Co-ownership helps more people to their own home

Co-ownership of a sustainable lifestyle block for mixed generations

Co-ownership of the family home becomes available when older people downsize into a grannyflat in their own garden. If you’d like to know about a Perth example – sustainable, almost self-sufficient opportunity, have a look at this hills property, 6km from Midland train.

Covid 19 job losses have caused many young couples to give up their massive mortgage. Rent costs begin at $300 for a modest house, probably not in an ideal location. What if you could work on the property, thus have purposeful work which pays for the rent, and if the opportunity suits everyone, perhaps begin to buy in?

The following extracts are taken from an article by The Conversation which describes the pro’s and cons’ of co-ownership, and has many links to other relevant articles and reports 🙂

Housing affordability is at crisis levels in many Australian cities, fuelled by an inadequate supply of housing in areas close to jobs and a taxation system that favours investors over first home buyers.

The Reserve Bank has suggested that “the answer… lies in more innovative and flexible use of the land that we have so that the marginal cost of adding more stock of dwellings is lower.”

Co-housing – where a group of friends, extended family members or downsizers band together to buy into small blocks with some common space – may well be one of those innovations.

What is co-housing?

Forget your preconceived ideas about communes and share houses.

This version of co-housing is a mainstream concept wherein suitable single-dwelling suburban blocks are adapted to accommodate two or three smaller dwellings with some shared spaces, [including the garden] reducing the overall physical and environmental footprint per household.

Co-housers could be friends struggling to afford a first home, intergenerational families or downsizers wanting to unlock equity for their retirement and live close to friends or family.

Co-housers typically enjoy more privacy and independence than flatmates and each household in the group owns or rents a defined space. Co-housing differs from duplex or multi-unit housing in that more of the space is shared, enabling more efficient use of land. It is similar in principle to granny flat development but less restrictive, allowing for more varied and flexible household groupings….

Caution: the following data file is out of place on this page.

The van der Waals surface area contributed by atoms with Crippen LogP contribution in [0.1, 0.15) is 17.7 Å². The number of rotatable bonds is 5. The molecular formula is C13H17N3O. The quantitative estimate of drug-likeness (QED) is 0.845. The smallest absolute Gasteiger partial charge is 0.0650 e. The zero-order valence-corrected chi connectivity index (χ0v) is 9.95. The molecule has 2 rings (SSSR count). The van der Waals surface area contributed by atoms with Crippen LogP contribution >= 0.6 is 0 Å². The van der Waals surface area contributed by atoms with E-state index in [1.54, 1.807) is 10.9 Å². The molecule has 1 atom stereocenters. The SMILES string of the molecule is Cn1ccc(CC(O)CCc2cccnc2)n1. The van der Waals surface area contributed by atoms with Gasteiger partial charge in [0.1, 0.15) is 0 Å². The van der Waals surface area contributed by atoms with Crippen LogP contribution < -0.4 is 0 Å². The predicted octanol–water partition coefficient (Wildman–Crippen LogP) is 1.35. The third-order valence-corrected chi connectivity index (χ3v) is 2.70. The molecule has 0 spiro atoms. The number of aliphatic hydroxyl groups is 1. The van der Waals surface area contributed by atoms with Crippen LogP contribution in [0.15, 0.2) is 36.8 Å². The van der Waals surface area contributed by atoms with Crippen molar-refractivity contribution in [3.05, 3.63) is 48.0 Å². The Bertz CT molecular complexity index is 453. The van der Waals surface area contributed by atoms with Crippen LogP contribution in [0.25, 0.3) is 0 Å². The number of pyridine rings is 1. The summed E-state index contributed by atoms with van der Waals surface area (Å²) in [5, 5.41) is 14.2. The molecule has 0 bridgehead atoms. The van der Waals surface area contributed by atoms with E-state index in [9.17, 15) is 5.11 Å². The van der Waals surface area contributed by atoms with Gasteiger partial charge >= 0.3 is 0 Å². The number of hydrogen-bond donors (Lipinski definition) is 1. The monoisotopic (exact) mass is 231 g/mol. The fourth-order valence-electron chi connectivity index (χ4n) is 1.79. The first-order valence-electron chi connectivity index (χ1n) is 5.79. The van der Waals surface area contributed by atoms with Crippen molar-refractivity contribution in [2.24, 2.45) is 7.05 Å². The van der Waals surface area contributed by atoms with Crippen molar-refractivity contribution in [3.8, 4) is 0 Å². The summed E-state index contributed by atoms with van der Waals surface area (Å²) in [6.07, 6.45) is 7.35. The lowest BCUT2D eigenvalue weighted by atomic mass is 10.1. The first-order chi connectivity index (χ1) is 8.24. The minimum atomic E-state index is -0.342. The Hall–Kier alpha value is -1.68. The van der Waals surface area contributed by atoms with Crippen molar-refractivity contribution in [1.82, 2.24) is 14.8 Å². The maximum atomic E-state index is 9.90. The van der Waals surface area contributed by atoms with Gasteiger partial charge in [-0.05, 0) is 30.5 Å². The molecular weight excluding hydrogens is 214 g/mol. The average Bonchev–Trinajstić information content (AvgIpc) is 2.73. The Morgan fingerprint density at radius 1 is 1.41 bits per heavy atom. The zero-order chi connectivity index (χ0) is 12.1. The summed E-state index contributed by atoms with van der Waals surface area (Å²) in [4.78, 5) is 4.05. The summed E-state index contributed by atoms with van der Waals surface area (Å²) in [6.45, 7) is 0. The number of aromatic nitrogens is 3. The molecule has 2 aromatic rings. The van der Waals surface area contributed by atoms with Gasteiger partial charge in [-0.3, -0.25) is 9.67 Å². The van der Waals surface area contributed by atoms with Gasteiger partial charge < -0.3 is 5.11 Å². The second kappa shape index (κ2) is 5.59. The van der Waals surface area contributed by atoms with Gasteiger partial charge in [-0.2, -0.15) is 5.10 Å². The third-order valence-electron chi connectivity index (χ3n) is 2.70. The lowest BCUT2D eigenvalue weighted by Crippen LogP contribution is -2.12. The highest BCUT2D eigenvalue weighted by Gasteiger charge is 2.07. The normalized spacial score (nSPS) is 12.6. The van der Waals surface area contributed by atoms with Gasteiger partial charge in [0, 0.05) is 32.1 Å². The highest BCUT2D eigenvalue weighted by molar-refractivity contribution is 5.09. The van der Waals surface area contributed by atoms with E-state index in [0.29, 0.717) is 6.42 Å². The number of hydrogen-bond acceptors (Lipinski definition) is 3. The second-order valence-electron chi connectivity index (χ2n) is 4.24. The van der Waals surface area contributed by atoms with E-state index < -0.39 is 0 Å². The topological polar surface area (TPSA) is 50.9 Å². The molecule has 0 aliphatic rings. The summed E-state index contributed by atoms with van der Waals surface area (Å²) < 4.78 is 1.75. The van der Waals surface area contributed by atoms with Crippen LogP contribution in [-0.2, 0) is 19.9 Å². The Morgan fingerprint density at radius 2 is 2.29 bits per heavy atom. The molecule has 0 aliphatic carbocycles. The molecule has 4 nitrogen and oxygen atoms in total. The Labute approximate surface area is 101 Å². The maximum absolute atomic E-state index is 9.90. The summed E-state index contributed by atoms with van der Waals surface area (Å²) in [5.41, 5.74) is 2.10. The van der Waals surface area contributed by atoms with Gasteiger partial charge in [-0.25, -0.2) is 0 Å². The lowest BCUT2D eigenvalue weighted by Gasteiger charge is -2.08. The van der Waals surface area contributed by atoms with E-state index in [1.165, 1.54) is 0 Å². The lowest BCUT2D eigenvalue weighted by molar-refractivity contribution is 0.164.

The composition of Australian households is changing: our population is ageing and just over 30% of households will be single person households by 2026. Social isolation is a serious emerging issue. Lifestyles are changing and there are signs, such as the sharing economy, of new, more collaborative paradigms for urban living.

Co-housing has potential to make buying or renting a home cheaper but also enables sharing of bills, cars and household goods, as well as trading of services like babysitting and care for the elderly. This is significant: as households collaborate to share resources (including skills and capabilities) an informal sharing economy grows, leaving many financially better off.

There’s a city planning benefit too. To remain liveable, resilient and economically competitive, growing Australian cities must limit urban sprawl. Yet increasing densities is a fraught issue that often sees planners, developers and local communities in conflict. Whilst multi-unit housing remains a significant part of the solution, co-housing adds another option to the mix – one that increases suburban densities in a way that is modest, incremental and distributed.

Another useful article  includes a US experience

And the WA Co-ownership projects

Co-ownership Garden overflowing with vegetables

First started 1988 – Pinakarri

All small private projects completed & in progress – Green Fabric

Hills spacious original 3×1 house next to National Park, mentioned at begining of blog

If you’d like to discuss these options for your relationship in a specialist marriage counselling session, ph 0417 997 016  or visit my website   🙂


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